Breaking! Massachusetts Finally Bans Destructive Wildlife Killing Contests For Prizes & Entertainment

A coalition of leading wildlife protection organizations is applauding MassWildlife staff and the Massachusetts Fisheries and Wildlife Board for their vote yesterday to ban wildlife killing contests in the Commonwealth.

The vote will bring an end to events like the ones recently held on Cape Cod and in Granby, in which participants competed to kill the largest, smallest, or the greatest number of animals for cash and prizes.

Winners of wildlife killing contests often proudly post photos and videos on social media that show them posing with piles of dead animals, often before disposing of the animals in “carcass dumps” away from the public eye. When proposing this ban in July 2019, the Massachusetts Division of Fisheries and Wildlife noted growing outrage in Massachusetts about these cruel and unethical contests.

“Upon learning about these unsporting contests, Massachusetts citizens made it clear that they would not tolerate these killing competitions in their state, contacting MassWildlife by the hundreds to voice their opposition,” Elizabeth Magner, Ph.D., Animal Advocacy Specialist for the Massachusetts Society for the Prevention of Cruelty to Animals (MSPCA), said in a statement. “The MSPCA is grateful that MassWildlife staff and the Fisheries and Wildlife Board treated this matter with the seriousness that it warrants, and for positioning Massachusetts as a national leader on this issue.”

“Wildlife killing contests are a bloodsport just like dogfighting and cockfighting, which have been outlawed nationwide” said Katie Stennes, programs and communications manager for Project Coyote. “We commend the Massachusetts Fisheries and Wildlife Board for relegating these ecologically and ethically indefensible events to the history books.”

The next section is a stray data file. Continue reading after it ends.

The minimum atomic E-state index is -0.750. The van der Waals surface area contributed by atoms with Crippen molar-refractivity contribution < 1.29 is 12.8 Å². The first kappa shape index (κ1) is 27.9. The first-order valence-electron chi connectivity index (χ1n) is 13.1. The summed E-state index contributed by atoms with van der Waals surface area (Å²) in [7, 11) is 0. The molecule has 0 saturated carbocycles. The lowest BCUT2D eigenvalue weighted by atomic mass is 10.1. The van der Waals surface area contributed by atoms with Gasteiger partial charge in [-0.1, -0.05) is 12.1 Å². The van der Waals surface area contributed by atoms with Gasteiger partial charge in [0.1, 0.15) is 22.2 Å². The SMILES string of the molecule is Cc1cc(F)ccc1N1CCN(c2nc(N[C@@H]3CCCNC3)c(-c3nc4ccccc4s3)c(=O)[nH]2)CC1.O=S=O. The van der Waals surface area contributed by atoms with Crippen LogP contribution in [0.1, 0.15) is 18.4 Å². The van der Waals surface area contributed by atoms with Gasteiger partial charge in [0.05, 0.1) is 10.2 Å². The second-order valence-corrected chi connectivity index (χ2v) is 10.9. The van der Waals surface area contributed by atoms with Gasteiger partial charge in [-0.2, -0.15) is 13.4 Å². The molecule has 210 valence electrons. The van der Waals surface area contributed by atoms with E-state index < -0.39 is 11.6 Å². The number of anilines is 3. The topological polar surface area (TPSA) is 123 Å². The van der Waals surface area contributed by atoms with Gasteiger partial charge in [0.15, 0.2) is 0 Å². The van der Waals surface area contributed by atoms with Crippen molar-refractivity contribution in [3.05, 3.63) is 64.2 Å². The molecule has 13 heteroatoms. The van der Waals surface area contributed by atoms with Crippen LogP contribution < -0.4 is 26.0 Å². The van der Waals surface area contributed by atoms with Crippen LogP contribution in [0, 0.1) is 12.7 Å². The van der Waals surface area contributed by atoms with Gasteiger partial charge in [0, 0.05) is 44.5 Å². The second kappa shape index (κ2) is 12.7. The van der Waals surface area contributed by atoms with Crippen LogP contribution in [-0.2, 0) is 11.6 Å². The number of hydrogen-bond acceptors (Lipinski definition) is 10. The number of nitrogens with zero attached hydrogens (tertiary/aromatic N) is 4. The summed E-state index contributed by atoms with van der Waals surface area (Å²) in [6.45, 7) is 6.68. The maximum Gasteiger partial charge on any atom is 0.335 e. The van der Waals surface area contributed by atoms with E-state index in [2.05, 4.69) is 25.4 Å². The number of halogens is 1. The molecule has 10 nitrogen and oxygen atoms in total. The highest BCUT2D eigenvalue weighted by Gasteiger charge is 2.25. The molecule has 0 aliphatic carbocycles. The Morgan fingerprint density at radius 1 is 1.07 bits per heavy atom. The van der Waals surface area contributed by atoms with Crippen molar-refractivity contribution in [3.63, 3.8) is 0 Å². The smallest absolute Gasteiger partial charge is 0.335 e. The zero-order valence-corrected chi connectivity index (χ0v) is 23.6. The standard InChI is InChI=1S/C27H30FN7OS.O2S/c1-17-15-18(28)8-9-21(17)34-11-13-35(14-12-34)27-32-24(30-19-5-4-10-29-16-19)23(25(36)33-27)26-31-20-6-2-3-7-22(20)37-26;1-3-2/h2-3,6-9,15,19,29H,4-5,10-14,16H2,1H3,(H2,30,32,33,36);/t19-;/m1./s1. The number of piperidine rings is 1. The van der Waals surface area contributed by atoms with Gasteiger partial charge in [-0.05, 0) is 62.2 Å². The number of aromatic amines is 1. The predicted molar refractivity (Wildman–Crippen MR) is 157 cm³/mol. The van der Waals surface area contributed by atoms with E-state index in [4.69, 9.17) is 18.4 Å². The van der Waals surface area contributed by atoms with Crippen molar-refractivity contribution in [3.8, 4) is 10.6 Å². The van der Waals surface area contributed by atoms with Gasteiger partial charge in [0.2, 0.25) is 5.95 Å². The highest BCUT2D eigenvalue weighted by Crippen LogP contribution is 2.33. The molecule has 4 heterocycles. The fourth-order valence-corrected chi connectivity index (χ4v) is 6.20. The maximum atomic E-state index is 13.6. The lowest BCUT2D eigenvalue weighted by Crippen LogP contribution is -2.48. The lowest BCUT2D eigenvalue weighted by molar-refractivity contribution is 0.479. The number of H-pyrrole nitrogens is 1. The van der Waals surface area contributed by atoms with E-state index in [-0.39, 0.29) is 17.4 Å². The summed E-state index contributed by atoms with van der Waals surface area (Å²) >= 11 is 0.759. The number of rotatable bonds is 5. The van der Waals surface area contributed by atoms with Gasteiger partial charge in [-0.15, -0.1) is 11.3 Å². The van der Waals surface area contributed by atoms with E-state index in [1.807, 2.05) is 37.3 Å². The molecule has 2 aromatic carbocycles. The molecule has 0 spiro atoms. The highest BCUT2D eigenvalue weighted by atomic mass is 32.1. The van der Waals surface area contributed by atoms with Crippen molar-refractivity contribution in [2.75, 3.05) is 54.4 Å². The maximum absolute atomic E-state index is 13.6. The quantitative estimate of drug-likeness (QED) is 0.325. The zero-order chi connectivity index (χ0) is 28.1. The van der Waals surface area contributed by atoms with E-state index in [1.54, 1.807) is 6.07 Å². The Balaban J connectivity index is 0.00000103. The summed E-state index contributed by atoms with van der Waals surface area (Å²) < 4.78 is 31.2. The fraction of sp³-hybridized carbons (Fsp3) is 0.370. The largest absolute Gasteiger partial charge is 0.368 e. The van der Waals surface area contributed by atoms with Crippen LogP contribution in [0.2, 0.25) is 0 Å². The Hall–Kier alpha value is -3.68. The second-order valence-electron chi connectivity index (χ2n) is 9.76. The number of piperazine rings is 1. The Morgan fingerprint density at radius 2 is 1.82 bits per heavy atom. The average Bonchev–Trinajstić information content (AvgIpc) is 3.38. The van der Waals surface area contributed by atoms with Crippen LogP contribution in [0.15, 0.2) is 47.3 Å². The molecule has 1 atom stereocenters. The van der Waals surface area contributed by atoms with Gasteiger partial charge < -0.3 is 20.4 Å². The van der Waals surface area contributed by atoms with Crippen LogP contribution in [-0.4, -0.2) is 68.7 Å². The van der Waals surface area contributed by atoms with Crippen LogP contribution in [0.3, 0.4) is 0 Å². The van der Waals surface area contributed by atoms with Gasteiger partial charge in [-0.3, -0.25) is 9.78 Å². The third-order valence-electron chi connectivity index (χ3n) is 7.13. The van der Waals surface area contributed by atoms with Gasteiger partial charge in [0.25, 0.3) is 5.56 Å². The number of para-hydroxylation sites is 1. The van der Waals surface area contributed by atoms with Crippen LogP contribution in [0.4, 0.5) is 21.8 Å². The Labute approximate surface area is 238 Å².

Wildlife agencies and professionals across the country have expressed concerns about killing contests not only because they reflect badly on responsible sportsmen and sportswomen, but because they also contravene modern, science-based wildlife management principles. In 2018, more than 70 renowned conservation scientists issued a statement citing peer-reviewed science that refutes claims that indiscriminately killing coyotes permanently limits coyote populations, increases the number of deer or other game species for hunters, or reduces conflicts with humans, pets or livestock. In fact, by disrupting coyote pack structure, randomly shooting coyotes may increase their populations and lead to more conflicts. Nonlethal, preventive measures are most effective at reducing conflicts with wildlife.

“Wild animals play an important role in their ecosystem and our environment,” shared Stephanie Harris, Senior Legislative Affairs Manager for the Animal Legal Defense Fund. “The forward-thinking, science-based regulations adopted by MassWildlife and the Fisheries and Wildlife Board to prohibit senseless killing contests and wanton waste are among the nation’s strongest.”

“Participants of wildlife killing contests often use unsporting and cruel techniques –  such as calling devices that mimic the sound of prey or even pups in distress – so that they can lure shy coyotes and foxes to shoot at close range,” stated Laura Hagen, Massachusetts State Director for the Humane Society of the United States. “We thank MassWildlife for taking decisive action to ensure that the Commonwealth no longer supports such barbaric and wasteful killing of its treasured wildlife.”

In just the past five years, California, Vermont, New Mexico and Arizona have taken a stand against cruel, unsporting and wasteful wildlife killing contests. California banned the awarding of prizes for killing furbearing and nongame mammals in 2014; New Mexico and Vermont outlawed coyote killing contests in 2019 and 2018, respectively; and Arizona prohibited the events for predatory and furbearing species this year.

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